April 25, 2009

Family Tents - Be Prepared For Bad Weather

Family tent campers are vulnerable to severe weather, so they should be particularly alert for any developing storms. The first line of defense is to be aware of weather forecasts as well as severe weather watches or warnings for your area. If you are camping in a developed campground, there might be weather information available at the office or recreation building. Also some campgrounds will try to alert campers if they hear of a severe weather forecast. However, the absolute best way to stay informed is with a National Oceanic and Atmospheric Administration (NOAA) weather radio.

These radios are available at various electronics stores for around $50. There are many excellent compact units (not much bigger than a deck of cards) that easily stow in a backpack. You can listen to the forecast, as well as program the radio to alert you to watches and warnings for your location. Generally it is a good idea to check the forecast at least once a day, and to leave the radio in the alert mode at all other times. I have camped all over the US and have always been able to receive NOAA weather broadcasts, so is a very reliable and effective service. I would never go camping without a weather radio.

With most severe weather, you can take refuge in your vehicle or your tent. But that is definitely not the case with tornadoes. According to the FAQ's posted by NOAA at their website shown below, tornadoes can occur at any time of the year at any elevation. The likelihood of a tornado might be remote, but you should have a tornado plan for your campsite in case one does occur. NOAA advises that vehicles are not a safe haven, but if you have time you might be able to move out of the tornado's path by driving at right angles to it. If that is not possible, you should park the car and seek shelter in a sturdy building. If no buildings are available, lie flat and face-down on low ground, protecting the back of your head with your arms. Get as far away from trees and cars as you can, as they may be blown onto you in a tornado. NOAA further advises that, despite popular myth, a highway overpass is definitely not a safe location. Check the NOAA website for more detailed information.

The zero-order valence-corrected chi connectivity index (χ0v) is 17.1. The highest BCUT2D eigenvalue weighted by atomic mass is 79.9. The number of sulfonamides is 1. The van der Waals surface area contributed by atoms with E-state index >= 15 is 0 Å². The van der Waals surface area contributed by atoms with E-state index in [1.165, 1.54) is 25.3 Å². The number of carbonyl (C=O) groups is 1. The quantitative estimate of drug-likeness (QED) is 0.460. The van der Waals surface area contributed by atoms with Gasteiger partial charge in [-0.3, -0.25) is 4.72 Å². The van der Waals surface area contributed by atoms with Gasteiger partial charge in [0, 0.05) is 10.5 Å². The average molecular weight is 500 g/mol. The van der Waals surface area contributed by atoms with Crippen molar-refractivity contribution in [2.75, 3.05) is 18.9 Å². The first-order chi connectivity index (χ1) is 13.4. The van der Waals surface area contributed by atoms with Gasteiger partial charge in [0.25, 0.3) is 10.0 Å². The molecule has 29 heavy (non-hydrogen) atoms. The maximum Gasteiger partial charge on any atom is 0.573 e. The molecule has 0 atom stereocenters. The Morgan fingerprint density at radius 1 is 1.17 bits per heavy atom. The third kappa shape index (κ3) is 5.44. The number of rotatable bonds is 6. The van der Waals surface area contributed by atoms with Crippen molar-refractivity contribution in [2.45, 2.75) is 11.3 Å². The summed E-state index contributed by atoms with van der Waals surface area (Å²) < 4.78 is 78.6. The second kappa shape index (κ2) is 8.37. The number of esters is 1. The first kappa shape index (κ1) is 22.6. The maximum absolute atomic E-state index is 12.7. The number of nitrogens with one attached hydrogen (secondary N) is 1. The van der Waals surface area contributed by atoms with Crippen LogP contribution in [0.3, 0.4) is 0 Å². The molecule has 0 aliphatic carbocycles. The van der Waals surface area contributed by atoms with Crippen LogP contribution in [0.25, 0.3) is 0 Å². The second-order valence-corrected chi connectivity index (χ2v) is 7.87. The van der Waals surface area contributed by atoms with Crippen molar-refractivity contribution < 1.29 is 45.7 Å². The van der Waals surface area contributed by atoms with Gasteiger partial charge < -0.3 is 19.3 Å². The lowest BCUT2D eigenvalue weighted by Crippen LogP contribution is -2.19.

In all my years of camping, I have had to take refuge from tornadoes only twice. But each was a fairly unnerving experience, because all you can do is wait to see what will happen. In both cases, suitable shelter buildings were within easy distance, which will typically be the case unless you are back-country camping. That doesn't mean you should not go back-country camping, but it does mean you need a plan for your specific camping location.

Vacations in Family Tents are wonderful adventures that will give you memories for a lifetime. By all means, go out and enjoy our beautiful country. But, be safe and be aware of the weather.


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